Stories matter. The stories we tell have the power to effect history. By sharing and listening to stories, we recognize ourselves as part of the human story, as individuals who can change the narrative by making positive choices and shaping our world.
Over the years, we have had the pleasure of getting to many stories at Facing History, including the powerful story Lisa Jura, a Holocaust survivor. The following comes from Facing History’s study guide, A Teacher’s Resource to The Children of Willesden Lane:
In early 1938, Lisa Jura, a young Jewish girl in Vienna, determined that one day she would become a concert pianist. In March, her dreams were shattered. German troops took over Austria, her homeland. She became a refugee, one of about 10,000 children brought to England before World War II as part of the Kindertransport—a mission to rescue children threatened by the Nazis.
Lisa's story became the centerpiece for the book, The Children of Willesden Lane, written by her daughter, concert pianist Mona Golabek, and poet Lee Cohen. This week, it will be the focus of educator workshops here in Los Angeles, and in November Mona is bringing her performance, The Pianist of Willesden Lane, directly to Los Angeles students. In sharing more from Mona, Lee, and The Children of Willesden Lane on this blog, we invite you to share your own response to Lisa's story, how you may teach it if you are an educator, or the connections made by your students.
Hold onto your music. It will be your best friend in life.”
"As long as I can remember, these precious words have accompanied my journey through life. They are the last words spoken by my grandmother to my beloved mother, Lisa, at the Vienna train station in 1938 as hundreds of crying children said their good-byes forever to their parents and boarded the Kindertransportto escape persecution by the Nazis.
"My mother started teaching me the piano when I was four years old. She told me fantastic tales of that journey from old-world Vienna to a rambling orphanage at 243 Willesden Lane in London. She spoke about mysterious individuals like Aaron, Johnny “King Kong,” and a Mrs. Cohen who became a mother to thirty orphans, and Hans, the blind boy who waited faithfully each day for her in the basement of the hostel where she practiced the piano as the Blitz ravaged London.
"I became a concert pianist because of those words and stories, and because of my mother’s passionate connection to music. Every piano lesson with her was a lesson about life, about love, and about faith.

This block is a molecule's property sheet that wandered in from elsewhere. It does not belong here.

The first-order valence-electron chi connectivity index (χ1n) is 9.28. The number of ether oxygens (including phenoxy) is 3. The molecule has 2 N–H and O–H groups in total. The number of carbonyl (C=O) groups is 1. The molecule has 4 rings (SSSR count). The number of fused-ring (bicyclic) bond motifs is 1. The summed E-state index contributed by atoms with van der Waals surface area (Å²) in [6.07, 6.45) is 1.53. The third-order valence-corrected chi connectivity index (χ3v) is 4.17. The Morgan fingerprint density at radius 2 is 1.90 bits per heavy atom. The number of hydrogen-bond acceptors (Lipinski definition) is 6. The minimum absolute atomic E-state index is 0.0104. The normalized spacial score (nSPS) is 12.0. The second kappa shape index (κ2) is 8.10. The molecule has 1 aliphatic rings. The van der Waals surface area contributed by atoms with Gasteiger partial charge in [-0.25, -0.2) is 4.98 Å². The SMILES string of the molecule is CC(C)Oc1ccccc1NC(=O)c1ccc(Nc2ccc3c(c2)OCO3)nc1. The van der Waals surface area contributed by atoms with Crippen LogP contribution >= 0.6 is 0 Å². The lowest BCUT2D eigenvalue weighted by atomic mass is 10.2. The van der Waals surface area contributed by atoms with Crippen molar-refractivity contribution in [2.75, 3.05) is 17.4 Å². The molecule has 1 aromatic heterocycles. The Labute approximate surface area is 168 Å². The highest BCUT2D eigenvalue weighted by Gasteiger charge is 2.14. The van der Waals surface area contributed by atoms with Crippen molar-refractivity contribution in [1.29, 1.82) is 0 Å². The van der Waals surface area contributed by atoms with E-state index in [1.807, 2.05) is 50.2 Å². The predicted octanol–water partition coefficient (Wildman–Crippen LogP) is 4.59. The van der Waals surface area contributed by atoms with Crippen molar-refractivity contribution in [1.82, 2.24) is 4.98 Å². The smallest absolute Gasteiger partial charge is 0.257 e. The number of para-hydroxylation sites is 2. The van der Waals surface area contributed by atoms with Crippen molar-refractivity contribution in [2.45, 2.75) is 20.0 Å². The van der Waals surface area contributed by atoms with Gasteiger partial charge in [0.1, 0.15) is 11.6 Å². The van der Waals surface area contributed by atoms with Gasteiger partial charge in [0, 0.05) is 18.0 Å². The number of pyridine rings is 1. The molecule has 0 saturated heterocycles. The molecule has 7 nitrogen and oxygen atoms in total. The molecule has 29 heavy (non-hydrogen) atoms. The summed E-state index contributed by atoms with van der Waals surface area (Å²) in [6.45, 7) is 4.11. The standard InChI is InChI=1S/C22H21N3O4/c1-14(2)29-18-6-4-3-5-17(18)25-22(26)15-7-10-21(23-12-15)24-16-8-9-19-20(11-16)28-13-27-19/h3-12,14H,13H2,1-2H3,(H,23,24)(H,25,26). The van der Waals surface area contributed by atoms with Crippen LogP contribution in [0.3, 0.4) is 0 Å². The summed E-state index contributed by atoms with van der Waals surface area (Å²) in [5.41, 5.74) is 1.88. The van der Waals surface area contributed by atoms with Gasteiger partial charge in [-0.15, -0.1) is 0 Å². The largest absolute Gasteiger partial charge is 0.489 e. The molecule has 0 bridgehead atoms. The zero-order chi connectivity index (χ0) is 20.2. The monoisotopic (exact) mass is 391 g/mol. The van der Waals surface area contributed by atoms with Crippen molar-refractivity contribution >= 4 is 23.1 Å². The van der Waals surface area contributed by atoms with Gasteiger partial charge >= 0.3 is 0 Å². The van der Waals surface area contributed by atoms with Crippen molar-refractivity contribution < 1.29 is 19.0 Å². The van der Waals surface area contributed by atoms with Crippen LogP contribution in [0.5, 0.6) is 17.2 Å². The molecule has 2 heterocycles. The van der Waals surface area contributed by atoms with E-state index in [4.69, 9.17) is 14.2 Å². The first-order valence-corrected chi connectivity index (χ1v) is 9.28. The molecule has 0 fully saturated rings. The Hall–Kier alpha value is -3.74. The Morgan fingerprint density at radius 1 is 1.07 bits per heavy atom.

"Twenty years ago, my mother was finally able to show me the photograph that my grandmother had given to her that fateful day at the train station. On the back in shaky handwriting was written the following: “So that you will never forget your mother. . . .” I was so overwhelmed by the love my grandmother showed in sending her daughter away, losing her forever to save her, that I vowed to share this story with the world.
"I hope the strength and joie de vivre my mother showed as a teenager, studying at the London Royal Academy of Music, playing the piano for the soldiers, and ultimately facing the terrible truth of the Holocaust, will be an inspiration for everyone."
Lee Cohen is a journalist, screenwriter, and poet living in Los Angeles. Since this was not a family story for Lee, we wanted to know more about how he got involved and how he now views the significance of sharing this story.
Lee: Almost 15 years ago, Mona and I began working together on this book. For her, it was a passion, an obsession -- driven by the stories her mother had told her since she was a child. I always felt it was my job to bring objectivity to the story: What were the realities? What was “folklore” and what was true? Who were these children? How did they really see and know Lisa? The task encompassed hundreds of hours of research and interviews, journeys that took me through Vienna and London, walking in Lisa’s footsteps, conversations that changed my view and ultimately enforced the vision that indeed, Lisa Jura possessed a special force and direction that empowered her own direction and inspired so many.
What did you learn in the process of working on Lisa’s story?
Lee: I found that the other stories I heard, the other kinder, each had their own unique stories -- that every child that said goodbye to his or her parents and left their homes had a different experience, a different way of looking at their past and how it shaped their future. These were children whose lives and circumstances were formed by the shattering events of world history; children forced into new environments, different cultures and into adulthood.
Mona has performed The Pianist of Willesden Lane all over, including two runs at our local Geffen Playhouse. Why do you think this story is resonating for so many people today?